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European standards: an opportunity to improve environmental protection

Standards determine technical aspects of products, production processes and services. They are normally used by industry on a voluntary basis, but widely taken up to ensure compatibility and inter-operability of products and processes. The Communication "The integration of environmental aspects into standardisation" (COM (2004) 130 final), adopted by the Commission on 25 February 2004, aims to encourage the three standardisation bodies in the EU - CEN, CENELEC and ETSI -, national standardisation bodies, public authorities, NGOs and business/industry groups, who are all involved in writing standards, to consider the environmental aspects of the subjects they cover in order to improve their environmental performance. This could significantly contribute to a high level of environmental protection and help us reach sustainable patterns of development.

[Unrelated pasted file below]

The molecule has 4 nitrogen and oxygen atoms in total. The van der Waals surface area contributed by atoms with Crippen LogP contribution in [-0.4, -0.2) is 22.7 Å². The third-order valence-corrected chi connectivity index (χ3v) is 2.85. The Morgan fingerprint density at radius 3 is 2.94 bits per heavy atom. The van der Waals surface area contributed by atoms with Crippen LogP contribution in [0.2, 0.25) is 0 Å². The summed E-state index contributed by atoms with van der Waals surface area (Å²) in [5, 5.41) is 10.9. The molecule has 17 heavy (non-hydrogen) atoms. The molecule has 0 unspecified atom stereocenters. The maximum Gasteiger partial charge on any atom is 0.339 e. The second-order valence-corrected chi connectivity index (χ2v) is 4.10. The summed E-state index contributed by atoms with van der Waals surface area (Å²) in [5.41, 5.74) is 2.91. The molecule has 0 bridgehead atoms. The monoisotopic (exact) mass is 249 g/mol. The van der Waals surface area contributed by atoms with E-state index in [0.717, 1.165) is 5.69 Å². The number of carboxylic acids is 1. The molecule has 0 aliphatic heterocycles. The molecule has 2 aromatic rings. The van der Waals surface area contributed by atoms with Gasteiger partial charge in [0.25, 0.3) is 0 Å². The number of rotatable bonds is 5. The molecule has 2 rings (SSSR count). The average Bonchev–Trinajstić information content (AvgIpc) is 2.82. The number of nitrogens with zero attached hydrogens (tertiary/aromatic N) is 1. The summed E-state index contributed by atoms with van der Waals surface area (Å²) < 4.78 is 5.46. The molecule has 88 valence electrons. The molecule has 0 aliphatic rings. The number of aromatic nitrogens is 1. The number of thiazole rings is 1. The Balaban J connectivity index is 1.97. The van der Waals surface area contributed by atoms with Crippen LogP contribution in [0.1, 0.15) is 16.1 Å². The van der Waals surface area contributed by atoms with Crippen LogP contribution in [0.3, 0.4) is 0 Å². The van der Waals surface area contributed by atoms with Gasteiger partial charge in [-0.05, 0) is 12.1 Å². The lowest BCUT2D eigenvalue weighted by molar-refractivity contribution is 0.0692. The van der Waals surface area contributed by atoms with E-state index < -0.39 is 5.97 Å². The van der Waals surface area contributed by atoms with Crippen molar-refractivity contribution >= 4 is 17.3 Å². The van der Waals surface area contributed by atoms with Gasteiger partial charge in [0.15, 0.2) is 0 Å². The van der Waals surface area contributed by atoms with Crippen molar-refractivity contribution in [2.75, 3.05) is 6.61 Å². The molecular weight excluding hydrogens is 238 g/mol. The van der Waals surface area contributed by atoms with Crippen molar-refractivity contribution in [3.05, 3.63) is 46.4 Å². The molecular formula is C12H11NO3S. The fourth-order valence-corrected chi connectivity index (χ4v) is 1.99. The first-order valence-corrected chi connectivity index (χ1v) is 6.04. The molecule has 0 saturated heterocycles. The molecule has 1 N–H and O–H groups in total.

What do we want to achieve?

The Communication was developed as a joint effort by the Commission's Directorates-General Environment and Enterprise in order to encourage action at the European level. This collaboration has ensured that the environment has been brought into focus while still respecting the fact that the use of standards is voluntary. The Communication concentrates on areas where there is consensus among the stakeholders in standardisation on how the progress can best be achieved:

  • Encouraging environmental thinking amongst the technical experts who write standards. This can be done, for example, by highlighting good examples of how an environmentally friendly standard has led to business benefits.
  • Prioritising the most important standards for the environment. In Europe, more than 13,500 standards have been published so far, and this number is growing. In order to make best use of resources, experts need to identify those standards that have most potential to improve the environmental performance of products, production processes and services.